Thursday, October 1, 2015

On communism and fascism and their strange dialectic

"The fall of communism in 1989-1991 was the most important victory of fascism since its temporary setback in 1945." (from Alan Avans)

The Maidan coup and the installation of the unapologetically Banderite regime in Ukraine was another major achievement in the resurgence of fascism. Some call the Kiev regime their "allies" and "friends," while Russia calls them "partners" and "friends." But the fascists do have a good memory of who their main enemy was and who was the true victor who defeated them in 1945. Thus, for them, the Russian people can never be forgiven for that. Or the communists.

Russia Insider happy to pass this dish: "I was happy to see at least some reporting on the comments Putin made during his UN speech regarding the failures of the Soviet Union and its attempts to forcefully export an ideology."

Putin told the UN Assembly in his speech namely this: “We also remember certain episodes from the history of the Soviet Union. Social experiments for export, attempts to push for changes within other countries based on ideological preferences, often led to tragic consequences and to degradation rather than progress.”

Hence Soviet support of the national-liberation movement, people's struggle for justice and decolonization is Putin's eyes much like what the US is doing as the sole superpower these days from Libya through Syria to Iraq and Afghanistan. Furthermore, Putin's blanket denunciation of the Soviet Union to which, as a KGB officer, he swore allegiance, would also cover the liberation of Eastern Europe from Nazism and, therefore, also the victory of the Soviet Union in World War II and the defeat of Nazism. In all this, the Soviet Union defended the existence of all its peoples as well as its ideology and its beliefs. From the late 1980s, the dying Soviet Union massively and systematically betrayed, surrendered, and sold for Western taps on the shoulder all its friends and allies. Nothing personal. It was just business. A business of a "gravedigger" named as such by Marx the Great once upon time. It just so happened that the system was burying its own and did with a gusto.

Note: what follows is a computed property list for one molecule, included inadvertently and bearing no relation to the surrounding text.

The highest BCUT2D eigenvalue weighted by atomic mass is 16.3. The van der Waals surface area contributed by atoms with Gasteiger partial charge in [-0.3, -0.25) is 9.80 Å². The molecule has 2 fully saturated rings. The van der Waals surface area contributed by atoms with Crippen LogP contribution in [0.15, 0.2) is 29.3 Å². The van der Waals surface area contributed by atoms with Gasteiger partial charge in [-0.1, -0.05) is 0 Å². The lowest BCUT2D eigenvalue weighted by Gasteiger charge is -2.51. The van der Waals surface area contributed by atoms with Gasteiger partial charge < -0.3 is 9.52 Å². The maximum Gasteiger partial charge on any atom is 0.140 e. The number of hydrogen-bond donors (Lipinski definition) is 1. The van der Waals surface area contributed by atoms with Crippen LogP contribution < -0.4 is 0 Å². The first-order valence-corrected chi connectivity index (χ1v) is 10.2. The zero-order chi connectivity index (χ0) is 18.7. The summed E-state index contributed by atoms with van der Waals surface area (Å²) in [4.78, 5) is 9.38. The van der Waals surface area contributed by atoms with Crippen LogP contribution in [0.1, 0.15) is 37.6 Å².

Putin only confirmed what was otherwise plain to see--that he as Berlusconi's best friend has no love left for anything even remotely resembling any socialism or left position. Like all his governments and as he himself openly and clearly said several times already, is a friend of liberalism. What this means is that he stated goal of constructing a liberal system is to be understood within the terms of today's Russian post-communist, that is, anti-communist oligarchy. Nothing less. Except for the ways into which oligarchs have been sliding nearly all over the places, especially the avowed "partners" and "even friends" in Ukraine.

"Anyone who doesn't regret the passing of the Soviet Union has no heart. Anyone who wants it restored has no brains," Putin once famously said. But who said that oligarchy ever had a heart? There is also no doubt that Russian oligarchs never doubted that they do possess not only brains, defined by Putin above as the aversion to restore anything from the Soviet times, but also much of cunning or cleverness, which, in Greek, is expressed as deinotēs, which, interestingly shares the same root not only with daimonic or demonic, but also with deinos, the terrible.

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